MyPropertyID has achieved an A+ rating with the Better Business Bureau. We are registered as a commercial and government entity (CAGE 8C6M3) with the U.S. government’s System for Award Management (SAM), and we keep a public record on file of our SAM capability statement. We are a member of the Asset Leadership Network, a Washington D.C. trade association and think tank; ASTM International Committee E53 for matériel management; and a member of the National Property Management Association, a professional association for matériel managers. We are also members of the Florida Crime Prevention Association and the California Crime Prevention Officers’ Association.
MyPropertyID is the global state of the art of a police-developed, crime-prevention strategy called Operation Identification. According to extensive research and millions in taxpayer expenditures, it cannot be called Operation ID unless:
- Property is marked with a universal identifier which acts as a lost & found
- The make, model and serial numbers are recorded in the event of a crime
- Warning signs are posted on doors and windows which deters criminals
MyPropertyID is a U.S. company based in Des Moines, Iowa. The business taps into the strong Midwestern values Iowans proudly represent. Nearly every contracting company is Iowa based. The conception, development, launch and ongoing operation of MyPropertyID depends on these businesses. All of the people involved contributed their hard work, dedication, integrity and thoughtfulness to this project. MyPropertyID thanks them and is proud to be a part of a great tradition. Made in the U.S.A.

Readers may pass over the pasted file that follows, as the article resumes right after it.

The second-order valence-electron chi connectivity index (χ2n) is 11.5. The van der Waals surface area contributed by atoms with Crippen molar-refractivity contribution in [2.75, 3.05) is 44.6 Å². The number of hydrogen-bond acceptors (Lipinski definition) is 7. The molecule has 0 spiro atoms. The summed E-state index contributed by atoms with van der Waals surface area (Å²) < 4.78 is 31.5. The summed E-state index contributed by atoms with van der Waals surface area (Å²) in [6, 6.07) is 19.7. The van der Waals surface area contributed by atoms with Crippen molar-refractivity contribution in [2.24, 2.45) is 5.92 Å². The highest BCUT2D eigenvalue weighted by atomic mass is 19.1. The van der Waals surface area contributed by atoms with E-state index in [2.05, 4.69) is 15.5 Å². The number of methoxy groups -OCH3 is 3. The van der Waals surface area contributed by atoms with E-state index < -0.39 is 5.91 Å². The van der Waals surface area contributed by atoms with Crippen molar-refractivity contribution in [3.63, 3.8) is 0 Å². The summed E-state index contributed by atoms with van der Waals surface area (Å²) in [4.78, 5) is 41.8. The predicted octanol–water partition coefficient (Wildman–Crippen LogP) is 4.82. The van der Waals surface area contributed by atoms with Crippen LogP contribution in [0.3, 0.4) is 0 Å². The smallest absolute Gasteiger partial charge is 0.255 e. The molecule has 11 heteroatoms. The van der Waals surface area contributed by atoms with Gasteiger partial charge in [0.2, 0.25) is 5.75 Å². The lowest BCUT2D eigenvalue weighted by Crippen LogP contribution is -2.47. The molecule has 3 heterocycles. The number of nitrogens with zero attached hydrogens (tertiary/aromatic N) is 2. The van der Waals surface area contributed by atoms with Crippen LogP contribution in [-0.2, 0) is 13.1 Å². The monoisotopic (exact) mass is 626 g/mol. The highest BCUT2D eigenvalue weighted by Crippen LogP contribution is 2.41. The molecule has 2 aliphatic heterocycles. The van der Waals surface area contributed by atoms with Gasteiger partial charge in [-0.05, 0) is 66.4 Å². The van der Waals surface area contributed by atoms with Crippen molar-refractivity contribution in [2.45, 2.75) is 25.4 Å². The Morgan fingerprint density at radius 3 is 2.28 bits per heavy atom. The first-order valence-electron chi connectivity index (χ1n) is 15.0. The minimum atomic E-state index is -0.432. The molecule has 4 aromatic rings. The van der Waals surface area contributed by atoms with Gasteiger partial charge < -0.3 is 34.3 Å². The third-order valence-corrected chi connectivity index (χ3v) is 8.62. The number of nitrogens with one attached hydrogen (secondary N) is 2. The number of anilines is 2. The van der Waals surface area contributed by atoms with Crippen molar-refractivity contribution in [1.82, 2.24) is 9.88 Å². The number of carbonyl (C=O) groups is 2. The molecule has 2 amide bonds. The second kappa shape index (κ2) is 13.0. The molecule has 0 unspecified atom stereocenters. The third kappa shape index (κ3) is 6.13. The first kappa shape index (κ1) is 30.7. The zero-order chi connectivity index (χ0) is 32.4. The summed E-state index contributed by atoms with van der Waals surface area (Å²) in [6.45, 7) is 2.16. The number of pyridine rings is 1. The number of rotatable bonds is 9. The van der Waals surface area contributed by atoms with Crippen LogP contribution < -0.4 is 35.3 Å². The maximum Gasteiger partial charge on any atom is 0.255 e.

About the developer
Jon Shelness is a subject-matter expert on Operation Identification. Operation ID is a Justice Department researched and FBI endorsed security system for deterring burglaries, tracing property and convicting criminals.
Operation ID consists of three steps: marking property, recording serial numbers and posting warning signs. If the three steps aren’t implemented, it’s not Operation ID.
Jon has lived in central Iowa for over 30 years, but grew up in the rural outskirts of New York City in Lewisboro, N.Y., and graduated from high school in Davis, California.
In Iowa, Jon initially worked in the printing industry, and as a photographer and writer. In later years, he worked with at-risk youth and juvenile offenders.
Taking graduate classes in criminal justice and public administration, a number of insights took him in a new direction. He became a board member of his local neighborhood association in Des Moines, began studying crime-prevention strategies, and enhanced Operation ID for the digital age by developing My Property ID Registry.
Second generation safety advocate
Jon Shelness’s mother, Annemarie Shelness, began her career as an advocate for child transportation safety in northern Westchester County, New York, in the early 1960s after watching her children board school buses that looked like third-world transportation. So concerned, she established the Northern Westchester Safety Council which quickly became a national organization called Physicians for Automotive Safety. While not a doctor herself, she saw the need to treat transportation safety as a health concern that could be solved through high quality engineering and policy changes.
While there is no single force behind societal changes, Mr. Shelness’s mother made major contributions to the field of child transportation safety. When a school bus stops at a railroad crossing to check for oncoming trains, you can thank Mr. Shelness’s mother. When a nurse accompanies the parents of a newborn child to the car to make sure the safety seat is properly installed, you can thank Mr. Shelness’s mother. As a consultant to General Motors, Ford, Mercedes Benz and Blue Bird, you can thank Mr. Shelness’s mother for her contributions to the underlying engineering of cars and buses that make them safer for small children and infants.